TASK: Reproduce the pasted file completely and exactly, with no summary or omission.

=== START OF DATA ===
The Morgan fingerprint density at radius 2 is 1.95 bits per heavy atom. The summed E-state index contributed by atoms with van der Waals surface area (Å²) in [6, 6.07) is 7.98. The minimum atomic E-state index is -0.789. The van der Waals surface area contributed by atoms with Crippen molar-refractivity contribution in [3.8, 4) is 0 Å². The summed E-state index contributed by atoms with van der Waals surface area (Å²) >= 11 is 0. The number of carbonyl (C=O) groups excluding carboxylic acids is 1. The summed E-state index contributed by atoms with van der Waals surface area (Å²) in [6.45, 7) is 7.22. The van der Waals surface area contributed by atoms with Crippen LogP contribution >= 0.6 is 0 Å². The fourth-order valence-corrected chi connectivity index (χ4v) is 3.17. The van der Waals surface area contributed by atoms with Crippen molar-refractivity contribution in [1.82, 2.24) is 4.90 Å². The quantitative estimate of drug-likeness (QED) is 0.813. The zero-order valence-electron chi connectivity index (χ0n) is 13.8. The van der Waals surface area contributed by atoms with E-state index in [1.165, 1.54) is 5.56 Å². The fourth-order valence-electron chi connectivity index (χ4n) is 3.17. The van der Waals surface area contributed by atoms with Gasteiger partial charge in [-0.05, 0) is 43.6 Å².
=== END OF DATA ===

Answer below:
The Morgan fingerprint density at radius 2 is 1.95 bits per heavy atom. The summed E-state index contributed by atoms with van der Waals surface area (Å²) in [6, 6.07) is 7.98. The minimum atomic E-state index is -0.789. The van der Waals surface area contributed by atoms with Crippen molar-refractivity contribution in [3.8, 4) is 0 Å². The summed E-state index contributed by atoms with van der Waals surface area (Å²) >= 11 is 0. The number of carbonyl (C=O) groups excluding carboxylic acids is 1. The summed E-state index contributed by atoms with van der Waals surface area (Å²) in [6.45, 7) is 7.22. The van der Waals surface area contributed by atoms with Crippen LogP contribution >= 0.6 is 0 Å². The fourth-order valence-corrected chi connectivity index (χ4v) is 3.17. The van der Waals surface area contributed by atoms with Crippen molar-refractivity contribution in [1.82, 2.24) is 4.90 Å². The quantitative estimate of drug-likeness (QED) is 0.813. The zero-order valence-electron chi connectivity index (χ0n) is 13.8. The van der Waals surface area contributed by atoms with E-state index in [1.165, 1.54) is 5.56 Å². The fourth-order valence-electron chi connectivity index (χ4n) is 3.17. The van der Waals surface area contributed by atoms with Gasteiger partial charge in [-0.05, 0) is 43.6 Å².